Clash between players and national boards will continue as long as bad T20 scheduling continues

By Derek Pringle

For those who enjoy spectacle and a good contest, the announcement that Chris Gayle and Marlon Samuels are back playing for West Indies will have brought a chorus of hallelujahs.

The pair are fine cricketers and will enhance any side they play for, providing they buy into the team ethic, something not always apparent during their controversial careers.

Gayle, in particular, is still one of the biggest stars in world cricket, even if that supernova has begun to wane. But has he been a good role model other than to extol the excesses and bling available to players who place T20 above all else in the cricketing universe? On that, the jury remains out.

But what of the other players who might walk back into a first choice West Indies side were the relationship between them and the board on the smiling side of cordial? Well, Sunil Narine has spoken of wanting to play in the Regional Super 50 tournament before he is considered for one-day internationals again while Darren Bravo, younger brother of injured all-rounder Dwayne, has simply said he is unavailable.

Bravo junior has had his run-ins with  Cricket West Indies (CWI), with special animus directed at the chairman of the board, Dave Cameron, after he unfairly criticised Bravo. In 2016, Bravo was recalled from a tour of Zimbabwe after his condemnation of Cameron on Twitter, though he has not been alone in that as ongoing pay disputes have opened a schism between board and players.

But while there is no doubt that the board have been overly paternalistic in their top-down management style – you are employees so you will do as you are told – the players have not helped matters by being militant in their approach to proposed resolution. Johnny Grave, the new CEO of CWI, with his experience at the Professional Cricketers’ Association, has been brought in to sort out the mess.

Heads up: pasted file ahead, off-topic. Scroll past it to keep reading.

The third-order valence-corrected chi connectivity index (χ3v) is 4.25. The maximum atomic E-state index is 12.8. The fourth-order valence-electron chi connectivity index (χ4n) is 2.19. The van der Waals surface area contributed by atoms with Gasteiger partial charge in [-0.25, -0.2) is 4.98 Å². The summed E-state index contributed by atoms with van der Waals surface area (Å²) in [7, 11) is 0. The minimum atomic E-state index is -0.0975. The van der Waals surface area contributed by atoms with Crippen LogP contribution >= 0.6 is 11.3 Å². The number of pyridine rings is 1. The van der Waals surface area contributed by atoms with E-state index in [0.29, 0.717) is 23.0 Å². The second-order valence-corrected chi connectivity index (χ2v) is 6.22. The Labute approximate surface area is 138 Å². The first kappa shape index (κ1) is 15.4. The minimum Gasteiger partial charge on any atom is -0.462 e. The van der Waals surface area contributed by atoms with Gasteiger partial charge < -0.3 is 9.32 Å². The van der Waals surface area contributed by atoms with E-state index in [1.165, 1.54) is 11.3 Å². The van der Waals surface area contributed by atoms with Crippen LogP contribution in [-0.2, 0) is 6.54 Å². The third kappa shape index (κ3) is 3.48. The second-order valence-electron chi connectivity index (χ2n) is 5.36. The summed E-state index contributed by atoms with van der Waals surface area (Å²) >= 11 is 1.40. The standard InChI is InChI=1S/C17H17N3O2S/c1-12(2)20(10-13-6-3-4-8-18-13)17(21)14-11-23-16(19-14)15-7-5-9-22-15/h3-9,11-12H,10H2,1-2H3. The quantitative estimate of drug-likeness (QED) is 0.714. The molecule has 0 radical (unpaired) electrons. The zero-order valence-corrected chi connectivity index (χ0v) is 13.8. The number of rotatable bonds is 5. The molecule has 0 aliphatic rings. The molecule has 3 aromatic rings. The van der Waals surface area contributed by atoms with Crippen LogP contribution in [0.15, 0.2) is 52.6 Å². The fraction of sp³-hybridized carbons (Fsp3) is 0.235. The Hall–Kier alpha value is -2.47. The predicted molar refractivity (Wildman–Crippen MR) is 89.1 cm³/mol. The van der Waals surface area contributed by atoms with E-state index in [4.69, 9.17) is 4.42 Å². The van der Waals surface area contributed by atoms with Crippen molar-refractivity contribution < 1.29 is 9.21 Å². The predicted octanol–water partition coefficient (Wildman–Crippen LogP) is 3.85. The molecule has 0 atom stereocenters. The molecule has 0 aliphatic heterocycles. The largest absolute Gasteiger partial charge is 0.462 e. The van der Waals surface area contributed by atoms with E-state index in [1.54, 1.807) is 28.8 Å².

This is where the problems become a little grey. Rather than the black and white position of ‘board idiots versus player mercenaries’, we have the added complication of many having their own individual beefs with authority.

For instance, Bravo junior, somewhat unusually in this age, regards Test cricket as the highest form of the game and wants to prepare himself for it, hence his unavailability for the One-Day series. He has made similar decisions before between red and white ball cricket and would have been included in the current Test team, struggling at present against England, had the olive branch from the board come before the tour party was selected.

Narine’s case is different. His request to play in domestic competition, before being selected for the national team again, comes from little more than being cautious. Nothing is more anathema to a spinner than being branded a cheat for chucking and Narine has undergone remedial action on his bowling action after being suspended from playing in 2015.

Like most who have gone through this process, he is nervous about the extra scrutiny, and therefore the added pressure, international cricket would bring. It is thus a sensible move to make sure everything is tickety-boo with his bowling before he steps back onto the international stage.

Apart from keeping your players happy and well recompensed, a huge challenge for CWI under Cameron, the best way to ensure your best players do national service (and arguably one of the most difficult now the genie is out of the bottle) is to schedule domestic T20 competitions when they don’t clash with Test or ODI series.

In that respect, even the new T20 in England is likely to be blighted, being without the England players, and their opponents, who will have a full summer of international cricket to contend with.

At the moment, Test cricket, the most demanding and time-consuming of the three formats, is being compromised by many prioritising white-ball formats to the point that apart from England, Australia, India and Pakistan, it has become third rate, at least in the pecking order for the players.

Sorting that out, so the best all-round cricketers can play all three formats without having to choose between them, would solve much of the current disaffection between players and boards afflicting the game.

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